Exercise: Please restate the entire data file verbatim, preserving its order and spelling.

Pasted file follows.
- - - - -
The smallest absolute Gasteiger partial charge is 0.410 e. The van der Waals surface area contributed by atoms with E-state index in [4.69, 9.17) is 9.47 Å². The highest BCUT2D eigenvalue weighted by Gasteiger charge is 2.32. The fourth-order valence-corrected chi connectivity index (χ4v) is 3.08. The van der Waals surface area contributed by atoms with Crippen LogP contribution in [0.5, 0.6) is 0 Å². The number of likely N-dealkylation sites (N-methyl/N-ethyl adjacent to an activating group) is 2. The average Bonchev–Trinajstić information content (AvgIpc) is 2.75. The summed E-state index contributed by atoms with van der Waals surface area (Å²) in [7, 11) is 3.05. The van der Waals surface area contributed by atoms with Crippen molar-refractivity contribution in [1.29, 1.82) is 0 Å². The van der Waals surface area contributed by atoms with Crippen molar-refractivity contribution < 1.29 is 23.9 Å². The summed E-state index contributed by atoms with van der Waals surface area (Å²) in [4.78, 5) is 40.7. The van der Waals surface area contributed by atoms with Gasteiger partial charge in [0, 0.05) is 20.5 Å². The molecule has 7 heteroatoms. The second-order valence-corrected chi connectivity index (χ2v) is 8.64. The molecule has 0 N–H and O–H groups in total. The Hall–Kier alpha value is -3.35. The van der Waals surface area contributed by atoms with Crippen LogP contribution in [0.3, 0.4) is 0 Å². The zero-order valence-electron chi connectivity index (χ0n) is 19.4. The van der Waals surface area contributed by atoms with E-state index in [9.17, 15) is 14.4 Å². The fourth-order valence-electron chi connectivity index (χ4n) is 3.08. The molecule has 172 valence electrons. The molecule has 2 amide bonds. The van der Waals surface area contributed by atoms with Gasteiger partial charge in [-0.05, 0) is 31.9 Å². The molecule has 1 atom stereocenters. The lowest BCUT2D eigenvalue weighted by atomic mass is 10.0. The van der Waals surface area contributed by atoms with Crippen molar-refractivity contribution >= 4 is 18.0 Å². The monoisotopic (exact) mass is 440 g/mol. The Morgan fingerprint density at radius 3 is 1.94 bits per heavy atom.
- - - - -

The smallest absolute Gasteiger partial charge is 0.410 e. The van der Waals surface area contributed by atoms with E-state index in [4.69, 9.17) is 9.47 Å². The highest BCUT2D eigenvalue weighted by Gasteiger charge is 2.32. The fourth-order valence-corrected chi connectivity index (χ4v) is 3.08. The van der Waals surface area contributed by atoms with Crippen LogP contribution in [0.5, 0.6) is 0 Å². The number of likely N-dealkylation sites (N-methyl/N-ethyl adjacent to an activating group) is 2. The average Bonchev–Trinajstić information content (AvgIpc) is 2.75. The summed E-state index contributed by atoms with van der Waals surface area (Å²) in [7, 11) is 3.05. The van der Waals surface area contributed by atoms with Crippen molar-refractivity contribution in [1.29, 1.82) is 0 Å². The van der Waals surface area contributed by atoms with Crippen molar-refractivity contribution < 1.29 is 23.9 Å². The summed E-state index contributed by atoms with van der Waals surface area (Å²) in [4.78, 5) is 40.7. The van der Waals surface area contributed by atoms with Gasteiger partial charge in [0, 0.05) is 20.5 Å². The molecule has 7 heteroatoms. The second-order valence-corrected chi connectivity index (χ2v) is 8.64. The molecule has 0 N–H and O–H groups in total. The Hall–Kier alpha value is -3.35. The van der Waals surface area contributed by atoms with Crippen LogP contribution in [0.3, 0.4) is 0 Å². The zero-order valence-electron chi connectivity index (χ0n) is 19.4. The van der Waals surface area contributed by atoms with E-state index in [9.17, 15) is 14.4 Å². The fourth-order valence-electron chi connectivity index (χ4n) is 3.08. The molecule has 172 valence electrons. The molecule has 2 amide bonds. The van der Waals surface area contributed by atoms with Gasteiger partial charge in [-0.05, 0) is 31.9 Å². The molecule has 1 atom stereocenters. The lowest BCUT2D eigenvalue weighted by atomic mass is 10.0. The van der Waals surface area contributed by atoms with Crippen molar-refractivity contribution >= 4 is 18.0 Å². The monoisotopic (exact) mass is 440 g/mol. The Morgan fingerprint density at radius 3 is 1.94 bits per heavy atom.